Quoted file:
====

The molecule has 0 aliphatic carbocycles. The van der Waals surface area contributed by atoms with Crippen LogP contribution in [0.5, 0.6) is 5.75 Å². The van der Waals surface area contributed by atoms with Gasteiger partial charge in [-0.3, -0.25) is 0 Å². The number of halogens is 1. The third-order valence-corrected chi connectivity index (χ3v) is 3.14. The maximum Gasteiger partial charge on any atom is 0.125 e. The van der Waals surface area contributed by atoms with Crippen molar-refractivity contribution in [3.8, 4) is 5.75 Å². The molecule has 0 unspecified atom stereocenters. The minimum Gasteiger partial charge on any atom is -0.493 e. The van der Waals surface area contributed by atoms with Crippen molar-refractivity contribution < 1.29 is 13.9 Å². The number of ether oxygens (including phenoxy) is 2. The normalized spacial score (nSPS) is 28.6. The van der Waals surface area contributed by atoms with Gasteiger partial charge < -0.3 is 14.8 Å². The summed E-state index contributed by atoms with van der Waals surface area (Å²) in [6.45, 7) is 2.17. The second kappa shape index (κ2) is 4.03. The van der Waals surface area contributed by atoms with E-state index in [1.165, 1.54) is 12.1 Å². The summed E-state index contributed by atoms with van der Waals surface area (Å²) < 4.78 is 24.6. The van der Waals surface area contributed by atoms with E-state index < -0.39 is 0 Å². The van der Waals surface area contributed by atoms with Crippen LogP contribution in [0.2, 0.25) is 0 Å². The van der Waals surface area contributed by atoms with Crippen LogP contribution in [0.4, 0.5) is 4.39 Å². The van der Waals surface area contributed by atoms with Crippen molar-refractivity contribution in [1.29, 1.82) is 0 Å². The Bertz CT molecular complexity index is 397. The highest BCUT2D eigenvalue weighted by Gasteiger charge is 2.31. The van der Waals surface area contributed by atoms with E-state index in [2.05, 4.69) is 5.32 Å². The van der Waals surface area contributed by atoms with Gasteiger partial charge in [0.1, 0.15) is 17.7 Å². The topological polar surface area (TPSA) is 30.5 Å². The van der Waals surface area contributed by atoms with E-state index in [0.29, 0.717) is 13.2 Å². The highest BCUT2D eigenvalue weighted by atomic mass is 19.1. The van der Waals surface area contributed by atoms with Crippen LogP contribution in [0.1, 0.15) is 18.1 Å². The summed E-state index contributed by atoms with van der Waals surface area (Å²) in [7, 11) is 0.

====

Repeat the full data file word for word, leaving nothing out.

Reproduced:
The molecule has 0 aliphatic carbocycles. The van der Waals surface area contributed by atoms with Crippen LogP contribution in [0.5, 0.6) is 5.75 Å². The van der Waals surface area contributed by atoms with Gasteiger partial charge in [-0.3, -0.25) is 0 Å². The number of halogens is 1. The third-order valence-corrected chi connectivity index (χ3v) is 3.14. The maximum Gasteiger partial charge on any atom is 0.125 e. The van der Waals surface area contributed by atoms with Crippen molar-refractivity contribution in [3.8, 4) is 5.75 Å². The molecule has 0 unspecified atom stereocenters. The minimum Gasteiger partial charge on any atom is -0.493 e. The van der Waals surface area contributed by atoms with Crippen molar-refractivity contribution < 1.29 is 13.9 Å². The number of ether oxygens (including phenoxy) is 2. The normalized spacial score (nSPS) is 28.6. The van der Waals surface area contributed by atoms with Gasteiger partial charge < -0.3 is 14.8 Å². The summed E-state index contributed by atoms with van der Waals surface area (Å²) in [6.45, 7) is 2.17. The second kappa shape index (κ2) is 4.03. The van der Waals surface area contributed by atoms with E-state index in [1.165, 1.54) is 12.1 Å². The summed E-state index contributed by atoms with van der Waals surface area (Å²) < 4.78 is 24.6. The van der Waals surface area contributed by atoms with E-state index < -0.39 is 0 Å². The van der Waals surface area contributed by atoms with Crippen LogP contribution in [0.2, 0.25) is 0 Å². The van der Waals surface area contributed by atoms with Crippen LogP contribution in [0.4, 0.5) is 4.39 Å². The van der Waals surface area contributed by atoms with Crippen molar-refractivity contribution in [1.29, 1.82) is 0 Å². The Bertz CT molecular complexity index is 397. The highest BCUT2D eigenvalue weighted by Gasteiger charge is 2.31. The van der Waals surface area contributed by atoms with E-state index in [2.05, 4.69) is 5.32 Å². The van der Waals surface area contributed by atoms with Gasteiger partial charge in [0.1, 0.15) is 17.7 Å². The topological polar surface area (TPSA) is 30.5 Å². The van der Waals surface area contributed by atoms with E-state index in [0.29, 0.717) is 13.2 Å². The highest BCUT2D eigenvalue weighted by atomic mass is 19.1. The van der Waals surface area contributed by atoms with Crippen LogP contribution in [0.1, 0.15) is 18.1 Å². The summed E-state index contributed by atoms with van der Waals surface area (Å²) in [7, 11) is 0.